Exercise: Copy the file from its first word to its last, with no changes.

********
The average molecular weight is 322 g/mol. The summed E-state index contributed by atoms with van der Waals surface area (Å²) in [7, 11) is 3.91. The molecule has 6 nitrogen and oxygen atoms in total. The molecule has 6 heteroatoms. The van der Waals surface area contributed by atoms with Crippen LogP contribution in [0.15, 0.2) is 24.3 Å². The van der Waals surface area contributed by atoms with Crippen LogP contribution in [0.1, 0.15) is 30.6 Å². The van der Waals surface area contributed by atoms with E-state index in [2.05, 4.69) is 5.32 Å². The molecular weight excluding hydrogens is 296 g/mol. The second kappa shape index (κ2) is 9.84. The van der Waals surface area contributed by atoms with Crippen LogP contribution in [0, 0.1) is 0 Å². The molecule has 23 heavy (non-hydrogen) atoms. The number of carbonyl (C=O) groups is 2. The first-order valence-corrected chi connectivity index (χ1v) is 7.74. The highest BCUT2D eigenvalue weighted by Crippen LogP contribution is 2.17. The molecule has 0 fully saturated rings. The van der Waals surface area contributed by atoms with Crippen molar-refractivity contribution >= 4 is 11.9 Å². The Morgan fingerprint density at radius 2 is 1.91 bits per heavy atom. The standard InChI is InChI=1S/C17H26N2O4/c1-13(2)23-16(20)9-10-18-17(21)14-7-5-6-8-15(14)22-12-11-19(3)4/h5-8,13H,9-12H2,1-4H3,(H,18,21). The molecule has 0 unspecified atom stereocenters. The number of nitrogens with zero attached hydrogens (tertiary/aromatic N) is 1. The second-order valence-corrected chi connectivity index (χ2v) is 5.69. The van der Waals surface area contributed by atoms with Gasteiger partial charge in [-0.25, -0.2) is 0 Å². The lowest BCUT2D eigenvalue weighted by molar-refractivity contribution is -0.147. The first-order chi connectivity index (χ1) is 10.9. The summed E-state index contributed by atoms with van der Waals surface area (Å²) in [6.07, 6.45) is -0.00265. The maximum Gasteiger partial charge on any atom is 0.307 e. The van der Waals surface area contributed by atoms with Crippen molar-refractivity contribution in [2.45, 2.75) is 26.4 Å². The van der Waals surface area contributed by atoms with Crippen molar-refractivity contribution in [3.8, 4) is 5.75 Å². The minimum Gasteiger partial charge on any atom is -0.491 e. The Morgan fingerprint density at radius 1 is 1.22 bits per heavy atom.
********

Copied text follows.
The average molecular weight is 322 g/mol. The summed E-state index contributed by atoms with van der Waals surface area (Å²) in [7, 11) is 3.91. The molecule has 6 nitrogen and oxygen atoms in total. The molecule has 6 heteroatoms. The van der Waals surface area contributed by atoms with Crippen LogP contribution in [0.15, 0.2) is 24.3 Å². The van der Waals surface area contributed by atoms with Crippen LogP contribution in [0.1, 0.15) is 30.6 Å². The van der Waals surface area contributed by atoms with E-state index in [2.05, 4.69) is 5.32 Å². The molecular weight excluding hydrogens is 296 g/mol. The second kappa shape index (κ2) is 9.84. The van der Waals surface area contributed by atoms with Crippen LogP contribution in [0, 0.1) is 0 Å². The molecule has 23 heavy (non-hydrogen) atoms. The number of carbonyl (C=O) groups is 2. The first-order valence-corrected chi connectivity index (χ1v) is 7.74. The highest BCUT2D eigenvalue weighted by Crippen LogP contribution is 2.17. The molecule has 0 fully saturated rings. The van der Waals surface area contributed by atoms with Crippen molar-refractivity contribution >= 4 is 11.9 Å². The Morgan fingerprint density at radius 2 is 1.91 bits per heavy atom. The standard InChI is InChI=1S/C17H26N2O4/c1-13(2)23-16(20)9-10-18-17(21)14-7-5-6-8-15(14)22-12-11-19(3)4/h5-8,13H,9-12H2,1-4H3,(H,18,21). The molecule has 0 unspecified atom stereocenters. The number of nitrogens with zero attached hydrogens (tertiary/aromatic N) is 1. The second-order valence-corrected chi connectivity index (χ2v) is 5.69. The van der Waals surface area contributed by atoms with Gasteiger partial charge in [-0.25, -0.2) is 0 Å². The lowest BCUT2D eigenvalue weighted by molar-refractivity contribution is -0.147. The first-order chi connectivity index (χ1) is 10.9. The summed E-state index contributed by atoms with van der Waals surface area (Å²) in [6.07, 6.45) is -0.00265. The maximum Gasteiger partial charge on any atom is 0.307 e. The van der Waals surface area contributed by atoms with Crippen molar-refractivity contribution in [2.45, 2.75) is 26.4 Å². The van der Waals surface area contributed by atoms with Crippen molar-refractivity contribution in [3.8, 4) is 5.75 Å². The minimum Gasteiger partial charge on any atom is -0.491 e. The Morgan fingerprint density at radius 1 is 1.22 bits per heavy atom.